Exoskeleton manufacturer, Ekso Bionics, received FDA approval to market its wearable Ekso GT robotic exoskeleton this week, becoming the first company to receive approval from the FDA for robotic exoskeleton use in stroke recovery. The Ekso GT is designed for use in treating stroke patients who are paralyzed on half of their bodies, and those with spinal cord injuries from the lower and mid-back to near the shoulders.
So far, however, the company hasn't broken through to profitability. Although its revenues last year jumped 63 percent to $8.7 million, from $5.3 million a year earlier, it had a 2015 net loss of $24.2 million. And it's stock has been trading for less than $1 a share on the OTC market. Over the years, it's raised $36.82 million, according to CrunchBase, including $22.76 million in an early December 2014 IPO.
[Company president and CEO] Thomas Looby acknowledged it may take several years for the company to become profitable, but said over the last two years it has focused intensively on commercialization, including expanding its engineering services business. That unit has won big grants from federal agencies such as the U.S. Department of Defense and the National Institutes of Health.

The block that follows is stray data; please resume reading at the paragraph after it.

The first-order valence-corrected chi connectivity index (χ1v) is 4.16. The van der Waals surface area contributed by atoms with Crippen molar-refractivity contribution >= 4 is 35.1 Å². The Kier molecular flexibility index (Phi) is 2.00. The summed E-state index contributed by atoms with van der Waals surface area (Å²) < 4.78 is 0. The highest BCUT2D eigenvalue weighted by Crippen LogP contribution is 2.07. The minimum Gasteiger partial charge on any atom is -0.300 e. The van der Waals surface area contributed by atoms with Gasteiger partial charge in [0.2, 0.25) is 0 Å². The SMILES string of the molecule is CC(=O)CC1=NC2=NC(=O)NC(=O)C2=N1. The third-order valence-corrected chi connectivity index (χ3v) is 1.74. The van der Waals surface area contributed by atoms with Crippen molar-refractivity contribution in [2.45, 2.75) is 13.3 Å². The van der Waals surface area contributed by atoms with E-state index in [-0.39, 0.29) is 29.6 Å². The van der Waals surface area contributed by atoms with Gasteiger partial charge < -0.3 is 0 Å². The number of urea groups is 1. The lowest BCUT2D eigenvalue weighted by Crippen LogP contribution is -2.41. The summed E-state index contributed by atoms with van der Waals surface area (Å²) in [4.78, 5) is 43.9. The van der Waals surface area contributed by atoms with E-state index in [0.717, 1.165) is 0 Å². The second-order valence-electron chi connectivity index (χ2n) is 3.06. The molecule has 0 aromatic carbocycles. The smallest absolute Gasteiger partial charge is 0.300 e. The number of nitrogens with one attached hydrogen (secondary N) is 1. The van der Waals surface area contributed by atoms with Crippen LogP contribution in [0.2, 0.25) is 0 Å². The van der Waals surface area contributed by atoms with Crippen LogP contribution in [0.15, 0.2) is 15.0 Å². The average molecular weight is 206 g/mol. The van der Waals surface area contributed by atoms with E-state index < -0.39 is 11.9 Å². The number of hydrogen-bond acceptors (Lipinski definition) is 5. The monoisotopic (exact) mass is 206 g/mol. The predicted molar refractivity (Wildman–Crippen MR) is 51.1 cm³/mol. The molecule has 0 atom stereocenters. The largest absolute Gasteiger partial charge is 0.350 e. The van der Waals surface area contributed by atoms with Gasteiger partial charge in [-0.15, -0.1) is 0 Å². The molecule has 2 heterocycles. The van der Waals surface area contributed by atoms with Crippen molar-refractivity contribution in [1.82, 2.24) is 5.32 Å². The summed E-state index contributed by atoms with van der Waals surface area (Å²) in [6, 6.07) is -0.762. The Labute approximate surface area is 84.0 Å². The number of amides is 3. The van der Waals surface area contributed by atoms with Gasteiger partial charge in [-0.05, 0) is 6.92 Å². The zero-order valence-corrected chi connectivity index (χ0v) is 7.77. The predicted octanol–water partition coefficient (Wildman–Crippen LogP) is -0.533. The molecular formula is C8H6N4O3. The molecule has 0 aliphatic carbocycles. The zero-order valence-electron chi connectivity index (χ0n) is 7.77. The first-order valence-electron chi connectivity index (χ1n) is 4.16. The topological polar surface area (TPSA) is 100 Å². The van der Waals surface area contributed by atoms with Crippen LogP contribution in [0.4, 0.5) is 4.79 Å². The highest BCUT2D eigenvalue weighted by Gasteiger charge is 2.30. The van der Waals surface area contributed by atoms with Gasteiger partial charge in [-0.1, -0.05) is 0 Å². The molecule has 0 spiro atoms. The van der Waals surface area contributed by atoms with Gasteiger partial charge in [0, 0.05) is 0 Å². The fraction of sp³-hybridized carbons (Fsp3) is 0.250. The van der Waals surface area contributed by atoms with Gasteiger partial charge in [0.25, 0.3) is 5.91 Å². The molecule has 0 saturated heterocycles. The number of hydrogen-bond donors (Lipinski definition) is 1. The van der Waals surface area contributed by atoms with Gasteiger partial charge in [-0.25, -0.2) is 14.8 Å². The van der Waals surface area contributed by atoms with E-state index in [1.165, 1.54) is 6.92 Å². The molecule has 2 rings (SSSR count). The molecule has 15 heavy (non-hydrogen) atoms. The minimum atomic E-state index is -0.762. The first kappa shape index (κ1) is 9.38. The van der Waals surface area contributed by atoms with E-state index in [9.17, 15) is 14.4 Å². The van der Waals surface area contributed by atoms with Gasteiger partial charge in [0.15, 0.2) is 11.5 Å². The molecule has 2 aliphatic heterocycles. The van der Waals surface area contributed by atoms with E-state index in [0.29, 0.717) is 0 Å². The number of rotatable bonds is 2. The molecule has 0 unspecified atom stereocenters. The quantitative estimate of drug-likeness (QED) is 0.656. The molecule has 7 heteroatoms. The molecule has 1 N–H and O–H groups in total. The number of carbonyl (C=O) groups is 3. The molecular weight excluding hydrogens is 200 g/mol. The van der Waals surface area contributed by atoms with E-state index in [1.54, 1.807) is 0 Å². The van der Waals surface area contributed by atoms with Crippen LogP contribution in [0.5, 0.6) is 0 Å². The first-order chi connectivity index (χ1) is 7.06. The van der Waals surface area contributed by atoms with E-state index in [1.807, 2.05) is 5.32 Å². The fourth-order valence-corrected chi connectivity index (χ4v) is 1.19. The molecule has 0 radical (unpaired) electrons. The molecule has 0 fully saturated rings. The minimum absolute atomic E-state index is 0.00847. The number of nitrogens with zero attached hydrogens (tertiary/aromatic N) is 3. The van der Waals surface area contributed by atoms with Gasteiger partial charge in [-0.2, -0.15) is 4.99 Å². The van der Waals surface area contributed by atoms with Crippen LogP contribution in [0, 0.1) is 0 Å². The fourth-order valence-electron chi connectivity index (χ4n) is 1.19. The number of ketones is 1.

Making money on medical devices "is a long road," Looby told me Monday, in part due to lower than ideal reimbursement. "But this is a great milestone."
An early contender for Headline of the Year...
Google self-driving car brakes for wheelchair lady chasing duck with broom (SiliconBeat)
Scarlett Johansson lookalike robot created by Hong Kong man in his flat (via Independent)
Pope Co. using underwater robot for search and rescue (via THV11)
'Insect Eyes' System Could Improve Drone Flight Navigation (R&D)
New robots will drive sector to $123bn by 2026 (ZDNet)
Robots will make a pizza in three minutes (TimesLive)
NASA Ramps Up Research On 'Humanoid Robots' For 'Extreme' Unmanned Space Probes (Inquisitr)
Gestures improve communication, even with robots (Science Daily)